Death Is Not A Dirty Word
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Politics and Activism

Death Is Not A Dirty Word

And neither is widow or orphan

Death Is Not A Dirty Word

In our society death is a very taboo subject. We are not encouraged to talk about it and when we are forced to face the realities of death, we rarely know how to handle the strong emotions that come with it. I spent the vast majority of my senior year in high school studying the grieving process. During this time I learned a lot about how different age groups react to death. I was particularly interested to see how much of that had to do with adult's controlling how they want their children to handle it. It was disappointing to find interviews of many parentless children saying that they wish their parent handled the situation better and said that if they could go back they would do numerous things differently. Now, that said, clearly their parent is also deeply grieving and in immense pain and are bound to make some mistakes. This leads me to advocate conversation. Death is uncomfortable and sad but we as a culture need to be able to talk about it enough so we know how to handle it when we need to.

Like they say on airplanes, help yourself before you help the person next to you. If adults don't know what to say and how to act when faced with someone's passing, we can't expect them to be able to help their children through such a painful experience. It wasn't until I had to present my senior project that I was able to say the word "died" which was nearly two years after I lost my father. Up until that point the word "died" seemed far too permanent and impersonal to use when referring to my best friend. Unfortunately, though, that's what happened. He did die and it is permanent. It may take us a long time to get through the stages of grief and to be able to begin to accept the permanency of the situation but that is the reality. Death is not a dirty word and neither is orphan or widow. They are just labels that represent our ever changing lives. Life is made to be fluid and not to be a straight and narrow line. We need to at least try to be better at talking about death because it's inevitable and it happens all the time. The more we normalize it, the better we will be able to handle our feelings towards it and we can start the healing process sooner. The grieving process will start immediately, but the healing process cannot start until you want it to.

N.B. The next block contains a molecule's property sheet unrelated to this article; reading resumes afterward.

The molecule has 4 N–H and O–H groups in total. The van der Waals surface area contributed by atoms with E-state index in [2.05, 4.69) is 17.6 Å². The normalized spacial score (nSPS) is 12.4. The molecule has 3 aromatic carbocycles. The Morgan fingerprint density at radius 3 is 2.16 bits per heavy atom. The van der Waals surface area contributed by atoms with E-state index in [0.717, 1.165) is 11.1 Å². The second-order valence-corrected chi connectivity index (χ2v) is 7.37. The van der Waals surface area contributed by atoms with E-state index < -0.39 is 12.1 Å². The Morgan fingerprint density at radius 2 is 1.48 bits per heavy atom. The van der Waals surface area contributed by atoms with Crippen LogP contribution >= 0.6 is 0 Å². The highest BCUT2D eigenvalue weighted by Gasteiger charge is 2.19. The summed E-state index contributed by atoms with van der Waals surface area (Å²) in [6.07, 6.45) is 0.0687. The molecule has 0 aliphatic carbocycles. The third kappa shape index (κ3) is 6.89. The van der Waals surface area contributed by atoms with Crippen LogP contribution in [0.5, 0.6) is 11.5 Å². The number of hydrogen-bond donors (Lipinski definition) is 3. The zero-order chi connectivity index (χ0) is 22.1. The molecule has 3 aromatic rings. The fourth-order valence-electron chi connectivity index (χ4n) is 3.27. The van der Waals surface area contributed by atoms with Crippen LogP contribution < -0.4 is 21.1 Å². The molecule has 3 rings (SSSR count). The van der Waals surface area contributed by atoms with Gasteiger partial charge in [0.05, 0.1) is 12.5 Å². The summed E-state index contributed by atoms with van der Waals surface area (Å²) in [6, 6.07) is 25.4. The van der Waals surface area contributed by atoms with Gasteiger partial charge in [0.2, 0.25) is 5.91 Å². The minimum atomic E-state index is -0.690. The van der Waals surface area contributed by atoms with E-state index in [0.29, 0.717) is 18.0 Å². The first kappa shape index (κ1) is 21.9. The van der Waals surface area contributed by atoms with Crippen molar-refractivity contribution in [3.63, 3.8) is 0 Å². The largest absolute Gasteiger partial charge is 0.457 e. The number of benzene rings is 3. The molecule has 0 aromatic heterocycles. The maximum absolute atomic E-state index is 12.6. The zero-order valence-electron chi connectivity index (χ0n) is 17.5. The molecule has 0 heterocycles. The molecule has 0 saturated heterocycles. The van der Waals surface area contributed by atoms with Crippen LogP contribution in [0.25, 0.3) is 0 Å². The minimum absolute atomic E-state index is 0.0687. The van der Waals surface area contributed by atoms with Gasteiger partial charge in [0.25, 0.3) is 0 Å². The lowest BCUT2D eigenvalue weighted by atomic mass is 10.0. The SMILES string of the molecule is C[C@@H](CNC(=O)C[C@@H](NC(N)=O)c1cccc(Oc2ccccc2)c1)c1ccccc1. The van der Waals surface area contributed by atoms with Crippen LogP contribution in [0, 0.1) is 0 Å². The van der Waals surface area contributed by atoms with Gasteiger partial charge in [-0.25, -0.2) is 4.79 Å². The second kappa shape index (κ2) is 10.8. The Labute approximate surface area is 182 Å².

Above all, we need to normalize our feelings towards death. People are going to yell, scream, cry, shut down or even all of the above. As a society we need to see these reactions and understand that they are completely okay. There is no right or wrong way to grieve (given that you're being safe) and all of your feelings are completely valid no matter what they are. It is better to feel an overwhelming amount than to feel nothing at all.

To those who aren't grieving themselves, how you act towards grieving people weighs very heavily on them so we need to be mindful. Death and grief are a piece of any normal human life and the sooner we start realizing that, the better for all of us.

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This article has not been reviewed by Odyssey HQ and solely reflects the ideas and opinions of the creator.
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